A bone spur diagnosis within the spine is an indication that a protrusion of excess bone has grown along the edge of a vertebra or a vertebra’s deteriorating facet joint. This extra bone material growth, also known as an osteophyte, is the body’s response to joint instability. Quite often, bone spurs remain asymptomatic. In some cases, the excess bone might produce a cracking sound during spinal movements. This sound is known as crepitus and is not usually a big problem. On the other hand, if an osteophyte makes contact with the spinal cord or a nearby nerve root, it could give rise to radiating pain, tingling, numbness or muscle weakness, symptoms that need to be diagnosed by your physician.
After a bone spur diagnosis is confirmed
In many cases, the first thing a patient wants to know after being diagnosed with spinal bone spurs is if there is any way to relieve the symptoms. In the immediate aftermath of a bone spur diagnosis, a physician will work closely with the patient to develop a treatment plan, usually consisting of a regimen of conservative, non-surgical methods. These methods could include:
- Nonsteroidal anti-inflammatory drugs (NSAIDs)
- Exercise to strengthen back or neck muscles
- Stretching for improved spinal flexibility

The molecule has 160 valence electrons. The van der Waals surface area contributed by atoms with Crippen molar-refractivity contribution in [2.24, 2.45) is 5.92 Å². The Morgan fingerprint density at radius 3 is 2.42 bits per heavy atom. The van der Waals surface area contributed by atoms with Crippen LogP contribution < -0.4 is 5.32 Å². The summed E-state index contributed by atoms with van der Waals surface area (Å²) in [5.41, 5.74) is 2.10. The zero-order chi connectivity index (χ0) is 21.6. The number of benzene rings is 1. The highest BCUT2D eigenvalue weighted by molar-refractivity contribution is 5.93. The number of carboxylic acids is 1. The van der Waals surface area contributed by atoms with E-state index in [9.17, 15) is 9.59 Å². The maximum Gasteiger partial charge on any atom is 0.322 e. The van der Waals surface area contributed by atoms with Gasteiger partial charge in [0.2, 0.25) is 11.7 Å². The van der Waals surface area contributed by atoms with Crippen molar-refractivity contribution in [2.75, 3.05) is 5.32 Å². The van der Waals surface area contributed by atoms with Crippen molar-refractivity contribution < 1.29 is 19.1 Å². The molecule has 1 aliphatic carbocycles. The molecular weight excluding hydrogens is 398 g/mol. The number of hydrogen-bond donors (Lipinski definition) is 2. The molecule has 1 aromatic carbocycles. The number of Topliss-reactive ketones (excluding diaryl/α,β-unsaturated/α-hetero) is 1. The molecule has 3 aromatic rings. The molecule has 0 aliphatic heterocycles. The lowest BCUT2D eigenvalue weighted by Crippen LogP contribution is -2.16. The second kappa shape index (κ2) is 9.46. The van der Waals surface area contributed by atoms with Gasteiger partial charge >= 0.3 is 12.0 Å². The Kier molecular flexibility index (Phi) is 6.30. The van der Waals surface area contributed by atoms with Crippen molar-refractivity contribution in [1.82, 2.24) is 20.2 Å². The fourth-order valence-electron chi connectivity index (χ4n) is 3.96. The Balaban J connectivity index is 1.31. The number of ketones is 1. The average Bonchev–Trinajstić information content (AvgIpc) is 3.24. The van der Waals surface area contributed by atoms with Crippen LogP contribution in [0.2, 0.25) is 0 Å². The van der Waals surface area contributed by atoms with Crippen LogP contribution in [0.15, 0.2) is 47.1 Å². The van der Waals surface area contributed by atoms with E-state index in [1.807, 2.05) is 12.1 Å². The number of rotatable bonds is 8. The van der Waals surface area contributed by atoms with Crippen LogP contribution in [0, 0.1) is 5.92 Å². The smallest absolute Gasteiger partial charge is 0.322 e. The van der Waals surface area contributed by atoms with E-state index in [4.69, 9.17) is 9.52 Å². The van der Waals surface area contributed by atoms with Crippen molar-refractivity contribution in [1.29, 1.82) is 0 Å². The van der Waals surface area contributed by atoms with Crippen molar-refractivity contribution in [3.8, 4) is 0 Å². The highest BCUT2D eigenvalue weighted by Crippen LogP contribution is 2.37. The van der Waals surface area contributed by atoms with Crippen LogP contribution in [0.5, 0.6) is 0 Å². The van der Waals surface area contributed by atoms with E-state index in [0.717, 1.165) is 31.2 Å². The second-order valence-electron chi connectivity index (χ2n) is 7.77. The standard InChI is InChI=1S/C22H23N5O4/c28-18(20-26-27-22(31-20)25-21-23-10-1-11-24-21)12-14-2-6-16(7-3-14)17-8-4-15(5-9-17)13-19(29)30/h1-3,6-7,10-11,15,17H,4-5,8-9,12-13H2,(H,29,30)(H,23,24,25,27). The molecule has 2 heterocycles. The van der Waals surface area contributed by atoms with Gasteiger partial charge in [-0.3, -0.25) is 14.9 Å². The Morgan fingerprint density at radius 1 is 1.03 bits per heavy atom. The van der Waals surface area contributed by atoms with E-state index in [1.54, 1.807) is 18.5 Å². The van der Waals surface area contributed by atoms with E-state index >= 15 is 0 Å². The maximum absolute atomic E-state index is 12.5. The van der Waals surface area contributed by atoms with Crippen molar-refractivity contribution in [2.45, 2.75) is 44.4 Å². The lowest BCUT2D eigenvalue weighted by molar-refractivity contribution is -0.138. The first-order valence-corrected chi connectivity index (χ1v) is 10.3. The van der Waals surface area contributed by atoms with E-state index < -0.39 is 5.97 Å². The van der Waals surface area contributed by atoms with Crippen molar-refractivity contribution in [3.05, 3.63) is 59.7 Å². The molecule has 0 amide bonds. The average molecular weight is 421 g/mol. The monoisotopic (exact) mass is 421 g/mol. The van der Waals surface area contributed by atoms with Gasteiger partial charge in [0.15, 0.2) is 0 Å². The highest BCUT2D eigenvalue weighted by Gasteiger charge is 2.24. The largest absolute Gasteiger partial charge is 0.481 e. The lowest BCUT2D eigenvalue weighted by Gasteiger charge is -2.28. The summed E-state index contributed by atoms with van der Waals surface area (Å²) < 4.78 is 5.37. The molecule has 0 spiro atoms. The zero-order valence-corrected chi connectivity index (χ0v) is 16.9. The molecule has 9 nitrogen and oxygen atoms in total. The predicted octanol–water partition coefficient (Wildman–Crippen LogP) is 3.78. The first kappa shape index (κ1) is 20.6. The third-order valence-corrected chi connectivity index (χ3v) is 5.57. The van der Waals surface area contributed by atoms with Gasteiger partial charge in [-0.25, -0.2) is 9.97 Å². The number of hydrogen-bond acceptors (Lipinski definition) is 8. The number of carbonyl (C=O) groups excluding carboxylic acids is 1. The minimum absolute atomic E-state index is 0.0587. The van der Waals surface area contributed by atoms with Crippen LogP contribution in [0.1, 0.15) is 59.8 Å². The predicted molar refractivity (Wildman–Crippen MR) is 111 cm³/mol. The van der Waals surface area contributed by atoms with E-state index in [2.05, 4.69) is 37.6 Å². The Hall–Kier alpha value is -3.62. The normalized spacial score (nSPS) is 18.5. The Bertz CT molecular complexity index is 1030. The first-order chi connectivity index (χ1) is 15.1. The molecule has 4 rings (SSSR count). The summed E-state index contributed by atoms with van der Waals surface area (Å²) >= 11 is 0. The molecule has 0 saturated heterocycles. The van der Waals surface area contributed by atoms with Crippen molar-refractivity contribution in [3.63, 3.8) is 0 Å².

- Behavior modification training with a physical therapist
- Applications of heating pads and/or ice packs
- Corticosteroid injections
Because no two cases are alike, a treatment plan will be specifically geared toward the individual’s unique requirements. Patience is crucial, because it may take a few days or even weeks to determine the right combination of treatment methods.
If surgery becomes an option
Many people might think surgery is the first option after a bone spur diagnosis, but the fact is, most spinal bone spur patients will never need to undergo surgery. Only if symptoms remain debilitating after several weeks or months of non-surgical treatment should a patient begin to consider surgery. If that becomes the case for you, contact Laser Spine Institute for a complimentary review of your MRI or CT scan to determine whether you are a candidate for one of our minimally invasive, outpatient procedures performed using advanced, minimally invasive techniques.